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General Surgery - Hernias

What is an abdominal wall hernia?

Your internal organs and tissues are held in place by a tough outer wall of tissue called the “abdominal wall.” An abdominal hernia is an area in that wall that is weak or torn. Often when there is a hernia, organs or tissues that are normally held in place by the abdominal wall bulge or stick out through the weak or torn spot.

Abdominal hernias may be present from birth (and slowly enlarge to the point when they are visible) or develop over time.

Where do they commonly occur?

What are the symptoms of abdominal wall hernias?

Abdominal wall hernias do not always cause symptoms. When they do, they can cause some or all these symptoms:

  • A bulge somewhere on the trunk of the body
  • Pain, especially when coughing, straining, or using nearby muscles
  • A pulling sensation around the bulge

Abdominal wall hernias can balloon out and form a sac. That sac can end up holding a loop of intestine or a piece of fat that should normally be tucked inside the belly. This can be painful and even dangerous if the tissue in the hernia gets trapped and unable to slide back into the belly.

Should I see a doctor?

You should see a doctor if you have a hernia which is causing you any of the symptoms listed above. In most cases, doctors can diagnose a hernia just by doing an exam. During the exam, the doctor might ask you to cough or bear down while pressing on your hernia. This might be uncomfortable, but it is necessary to find the source of the problem.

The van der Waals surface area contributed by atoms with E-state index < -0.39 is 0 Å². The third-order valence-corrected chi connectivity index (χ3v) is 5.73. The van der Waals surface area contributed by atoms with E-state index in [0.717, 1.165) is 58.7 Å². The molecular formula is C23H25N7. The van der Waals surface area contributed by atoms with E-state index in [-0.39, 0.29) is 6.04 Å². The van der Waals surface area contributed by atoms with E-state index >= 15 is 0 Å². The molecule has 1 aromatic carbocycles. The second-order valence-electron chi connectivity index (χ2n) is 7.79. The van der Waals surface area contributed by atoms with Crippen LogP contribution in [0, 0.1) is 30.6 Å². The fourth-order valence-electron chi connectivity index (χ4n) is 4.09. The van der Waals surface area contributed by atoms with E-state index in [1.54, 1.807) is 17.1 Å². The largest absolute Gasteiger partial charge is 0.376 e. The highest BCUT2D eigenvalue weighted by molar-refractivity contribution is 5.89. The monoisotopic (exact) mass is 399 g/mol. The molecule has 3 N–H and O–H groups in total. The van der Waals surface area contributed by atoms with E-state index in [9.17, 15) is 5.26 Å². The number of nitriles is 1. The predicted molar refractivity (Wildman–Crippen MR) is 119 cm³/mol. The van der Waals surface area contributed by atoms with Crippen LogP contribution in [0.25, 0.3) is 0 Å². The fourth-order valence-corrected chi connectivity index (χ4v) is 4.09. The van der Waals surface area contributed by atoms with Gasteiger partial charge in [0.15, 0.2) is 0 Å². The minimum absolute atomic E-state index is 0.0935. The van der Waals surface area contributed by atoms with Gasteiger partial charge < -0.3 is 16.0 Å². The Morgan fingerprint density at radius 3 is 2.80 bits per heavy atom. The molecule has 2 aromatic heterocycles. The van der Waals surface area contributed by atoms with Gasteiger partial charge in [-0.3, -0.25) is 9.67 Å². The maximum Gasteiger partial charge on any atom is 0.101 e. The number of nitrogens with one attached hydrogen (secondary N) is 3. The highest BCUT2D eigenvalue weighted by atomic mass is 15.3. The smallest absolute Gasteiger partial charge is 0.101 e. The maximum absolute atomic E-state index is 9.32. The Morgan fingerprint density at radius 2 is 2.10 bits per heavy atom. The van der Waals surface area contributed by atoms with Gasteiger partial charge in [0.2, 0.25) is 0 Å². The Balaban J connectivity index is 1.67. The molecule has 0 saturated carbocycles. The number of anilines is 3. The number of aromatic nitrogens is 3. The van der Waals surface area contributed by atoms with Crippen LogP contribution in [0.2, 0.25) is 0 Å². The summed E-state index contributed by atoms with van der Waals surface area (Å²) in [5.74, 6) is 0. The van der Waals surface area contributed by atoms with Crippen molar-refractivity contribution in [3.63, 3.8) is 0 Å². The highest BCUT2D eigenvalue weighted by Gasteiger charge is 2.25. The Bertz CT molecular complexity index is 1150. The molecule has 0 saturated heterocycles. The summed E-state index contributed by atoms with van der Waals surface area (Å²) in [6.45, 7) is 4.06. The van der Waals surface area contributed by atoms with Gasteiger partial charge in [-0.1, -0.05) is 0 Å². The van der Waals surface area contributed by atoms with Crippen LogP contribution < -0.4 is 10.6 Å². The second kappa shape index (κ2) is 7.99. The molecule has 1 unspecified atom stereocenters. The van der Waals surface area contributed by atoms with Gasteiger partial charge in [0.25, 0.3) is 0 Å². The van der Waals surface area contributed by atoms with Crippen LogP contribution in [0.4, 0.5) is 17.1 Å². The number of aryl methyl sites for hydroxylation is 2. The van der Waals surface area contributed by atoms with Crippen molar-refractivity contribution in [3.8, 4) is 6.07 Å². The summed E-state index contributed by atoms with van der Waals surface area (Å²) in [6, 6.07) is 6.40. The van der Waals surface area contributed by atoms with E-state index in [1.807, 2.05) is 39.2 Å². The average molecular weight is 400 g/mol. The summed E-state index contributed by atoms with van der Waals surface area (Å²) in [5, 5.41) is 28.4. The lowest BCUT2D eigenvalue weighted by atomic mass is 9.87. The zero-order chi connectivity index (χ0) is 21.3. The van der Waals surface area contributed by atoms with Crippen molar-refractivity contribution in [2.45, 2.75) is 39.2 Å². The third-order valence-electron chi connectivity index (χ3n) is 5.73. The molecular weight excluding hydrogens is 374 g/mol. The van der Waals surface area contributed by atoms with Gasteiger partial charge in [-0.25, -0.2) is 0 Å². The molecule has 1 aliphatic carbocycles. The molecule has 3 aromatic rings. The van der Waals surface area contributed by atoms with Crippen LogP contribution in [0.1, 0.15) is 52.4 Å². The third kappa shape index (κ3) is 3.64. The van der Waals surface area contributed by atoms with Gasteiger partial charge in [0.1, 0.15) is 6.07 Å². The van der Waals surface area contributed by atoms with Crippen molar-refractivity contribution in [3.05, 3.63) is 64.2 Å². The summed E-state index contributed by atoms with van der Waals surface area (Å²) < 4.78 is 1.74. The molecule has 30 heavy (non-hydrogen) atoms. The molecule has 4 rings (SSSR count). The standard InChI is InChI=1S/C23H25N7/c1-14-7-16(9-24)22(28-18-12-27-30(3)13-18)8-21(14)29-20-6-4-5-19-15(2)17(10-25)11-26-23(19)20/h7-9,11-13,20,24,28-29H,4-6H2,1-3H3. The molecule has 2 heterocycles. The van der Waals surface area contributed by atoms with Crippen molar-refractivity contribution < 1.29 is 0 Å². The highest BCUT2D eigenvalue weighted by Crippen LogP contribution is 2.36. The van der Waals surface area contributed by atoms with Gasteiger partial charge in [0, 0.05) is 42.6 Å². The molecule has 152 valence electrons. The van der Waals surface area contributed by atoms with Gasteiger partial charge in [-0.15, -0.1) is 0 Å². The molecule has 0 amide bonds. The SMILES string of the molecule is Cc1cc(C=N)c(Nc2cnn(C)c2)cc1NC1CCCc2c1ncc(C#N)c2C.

If you develop pain around a hernia bulge or feel sick, call your doctor or surgeon right away.

How are abdominal wall hernias treated?

Not all hernias need treatment right away. But many do need to be repaired with surgery. Surgeons can repair most hernias in 1 of 2 ways. The right surgery for you will depend on your size, the size of your hernia, where on the abdominal wall it is, whether this is the first time it is getting repaired. The types of surgery are:

  • Open Surgery – During an open surgery, the surgeon makes an incision near the hernia (the size of the incision depends on the size of the hernia and the patient). The tissue that is stuck in the hernia is replaced or removed, and the hernia defect is closed with sutures. If the hernia is large the repair is reinforced with a mesh.
  • Laparoscopic Surgery – During laparoscopic surgery, three small incisions that are smaller than those used in open surgery, are placed on the flank. A camera (called a “laparoscope”) is used to visualise the hernia and allow repair. The surgeon can look at the picture on the screen to guide his or her movements. The hernia is reduced into the abdomen and then repaired using specially designed mesh.
  • Emergency Hernia Surgery – If the bowel or other abdominal contents are caught in the hernia emergency hernia surgery may be required. If the bowel is blocked or has lost its blood supply, removal of that portion may be required.